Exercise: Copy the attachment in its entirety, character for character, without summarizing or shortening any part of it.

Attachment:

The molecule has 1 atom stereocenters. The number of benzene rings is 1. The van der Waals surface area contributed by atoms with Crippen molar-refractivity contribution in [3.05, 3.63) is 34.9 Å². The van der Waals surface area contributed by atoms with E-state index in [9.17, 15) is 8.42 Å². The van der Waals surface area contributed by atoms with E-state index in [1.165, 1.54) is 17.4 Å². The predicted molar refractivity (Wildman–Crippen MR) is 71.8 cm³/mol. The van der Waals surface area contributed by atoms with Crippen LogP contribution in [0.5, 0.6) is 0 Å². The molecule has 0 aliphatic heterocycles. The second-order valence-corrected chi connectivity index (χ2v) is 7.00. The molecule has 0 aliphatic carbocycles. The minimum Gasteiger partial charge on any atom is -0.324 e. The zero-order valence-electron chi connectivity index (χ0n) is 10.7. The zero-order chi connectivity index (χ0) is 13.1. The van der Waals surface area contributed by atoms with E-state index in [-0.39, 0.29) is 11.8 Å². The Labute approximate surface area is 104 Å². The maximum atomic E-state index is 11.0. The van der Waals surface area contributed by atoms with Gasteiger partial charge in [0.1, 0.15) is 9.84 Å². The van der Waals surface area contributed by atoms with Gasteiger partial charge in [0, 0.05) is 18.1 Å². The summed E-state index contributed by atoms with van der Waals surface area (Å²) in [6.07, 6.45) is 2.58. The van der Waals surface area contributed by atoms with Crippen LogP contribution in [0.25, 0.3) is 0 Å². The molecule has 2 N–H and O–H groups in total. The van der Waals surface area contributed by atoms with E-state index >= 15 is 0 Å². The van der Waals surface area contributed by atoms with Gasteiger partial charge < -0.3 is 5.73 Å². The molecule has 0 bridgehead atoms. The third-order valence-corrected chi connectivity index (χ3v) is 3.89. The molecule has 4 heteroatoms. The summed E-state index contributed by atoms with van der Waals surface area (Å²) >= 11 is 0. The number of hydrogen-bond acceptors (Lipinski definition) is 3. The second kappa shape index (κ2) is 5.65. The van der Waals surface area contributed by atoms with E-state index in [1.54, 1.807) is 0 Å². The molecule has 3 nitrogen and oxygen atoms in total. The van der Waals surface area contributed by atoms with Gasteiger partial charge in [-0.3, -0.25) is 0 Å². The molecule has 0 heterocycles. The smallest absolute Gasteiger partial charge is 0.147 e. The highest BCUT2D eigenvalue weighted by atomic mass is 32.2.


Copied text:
The molecule has 1 atom stereocenters. The number of benzene rings is 1. The van der Waals surface area contributed by atoms with Crippen molar-refractivity contribution in [3.05, 3.63) is 34.9 Å². The van der Waals surface area contributed by atoms with E-state index in [9.17, 15) is 8.42 Å². The van der Waals surface area contributed by atoms with E-state index in [1.165, 1.54) is 17.4 Å². The predicted molar refractivity (Wildman–Crippen MR) is 71.8 cm³/mol. The van der Waals surface area contributed by atoms with Crippen LogP contribution in [0.5, 0.6) is 0 Å². The molecule has 0 aliphatic heterocycles. The second-order valence-corrected chi connectivity index (χ2v) is 7.00. The molecule has 0 aliphatic carbocycles. The minimum Gasteiger partial charge on any atom is -0.324 e. The zero-order valence-electron chi connectivity index (χ0n) is 10.7. The zero-order chi connectivity index (χ0) is 13.1. The van der Waals surface area contributed by atoms with E-state index in [-0.39, 0.29) is 11.8 Å². The Labute approximate surface area is 104 Å². The maximum atomic E-state index is 11.0. The van der Waals surface area contributed by atoms with Gasteiger partial charge in [0.1, 0.15) is 9.84 Å². The van der Waals surface area contributed by atoms with Gasteiger partial charge in [0, 0.05) is 18.1 Å². The summed E-state index contributed by atoms with van der Waals surface area (Å²) in [6.07, 6.45) is 2.58. The van der Waals surface area contributed by atoms with Crippen LogP contribution in [0.25, 0.3) is 0 Å². The molecule has 2 N–H and O–H groups in total. The van der Waals surface area contributed by atoms with E-state index >= 15 is 0 Å². The van der Waals surface area contributed by atoms with Gasteiger partial charge < -0.3 is 5.73 Å². The molecule has 0 bridgehead atoms. The third-order valence-corrected chi connectivity index (χ3v) is 3.89. The molecule has 4 heteroatoms. The summed E-state index contributed by atoms with van der Waals surface area (Å²) >= 11 is 0. The number of hydrogen-bond acceptors (Lipinski definition) is 3. The second kappa shape index (κ2) is 5.65. The van der Waals surface area contributed by atoms with E-state index in [1.54, 1.807) is 0 Å². The molecule has 3 nitrogen and oxygen atoms in total. The van der Waals surface area contributed by atoms with Gasteiger partial charge in [-0.3, -0.25) is 0 Å². The molecule has 0 heterocycles. The smallest absolute Gasteiger partial charge is 0.147 e. The highest BCUT2D eigenvalue weighted by atomic mass is 32.2.